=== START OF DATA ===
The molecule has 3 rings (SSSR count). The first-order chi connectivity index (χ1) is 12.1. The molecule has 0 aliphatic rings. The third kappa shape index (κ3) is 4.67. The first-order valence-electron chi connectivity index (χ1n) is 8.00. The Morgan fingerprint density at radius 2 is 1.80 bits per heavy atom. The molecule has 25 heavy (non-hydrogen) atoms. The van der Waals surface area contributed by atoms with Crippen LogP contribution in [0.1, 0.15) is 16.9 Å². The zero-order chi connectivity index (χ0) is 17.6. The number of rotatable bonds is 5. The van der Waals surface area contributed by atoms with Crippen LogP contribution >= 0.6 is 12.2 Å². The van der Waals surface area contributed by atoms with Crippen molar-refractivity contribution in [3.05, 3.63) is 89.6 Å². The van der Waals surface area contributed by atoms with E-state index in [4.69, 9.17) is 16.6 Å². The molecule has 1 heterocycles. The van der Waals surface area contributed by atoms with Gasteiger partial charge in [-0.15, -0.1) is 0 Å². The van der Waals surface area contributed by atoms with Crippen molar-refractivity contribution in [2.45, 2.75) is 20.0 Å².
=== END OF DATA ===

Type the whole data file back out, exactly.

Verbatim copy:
The molecule has 3 rings (SSSR count). The first-order chi connectivity index (χ1) is 12.1. The molecule has 0 aliphatic rings. The third kappa shape index (κ3) is 4.67. The first-order valence-electron chi connectivity index (χ1n) is 8.00. The Morgan fingerprint density at radius 2 is 1.80 bits per heavy atom. The molecule has 25 heavy (non-hydrogen) atoms. The van der Waals surface area contributed by atoms with Crippen LogP contribution in [0.1, 0.15) is 16.9 Å². The zero-order chi connectivity index (χ0) is 17.6. The number of rotatable bonds is 5. The van der Waals surface area contributed by atoms with Crippen LogP contribution >= 0.6 is 12.2 Å². The van der Waals surface area contributed by atoms with Crippen molar-refractivity contribution in [3.05, 3.63) is 89.6 Å². The van der Waals surface area contributed by atoms with E-state index in [4.69, 9.17) is 16.6 Å². The molecule has 1 heterocycles. The van der Waals surface area contributed by atoms with Gasteiger partial charge in [-0.15, -0.1) is 0 Å². The van der Waals surface area contributed by atoms with Crippen molar-refractivity contribution in [2.45, 2.75) is 20.0 Å².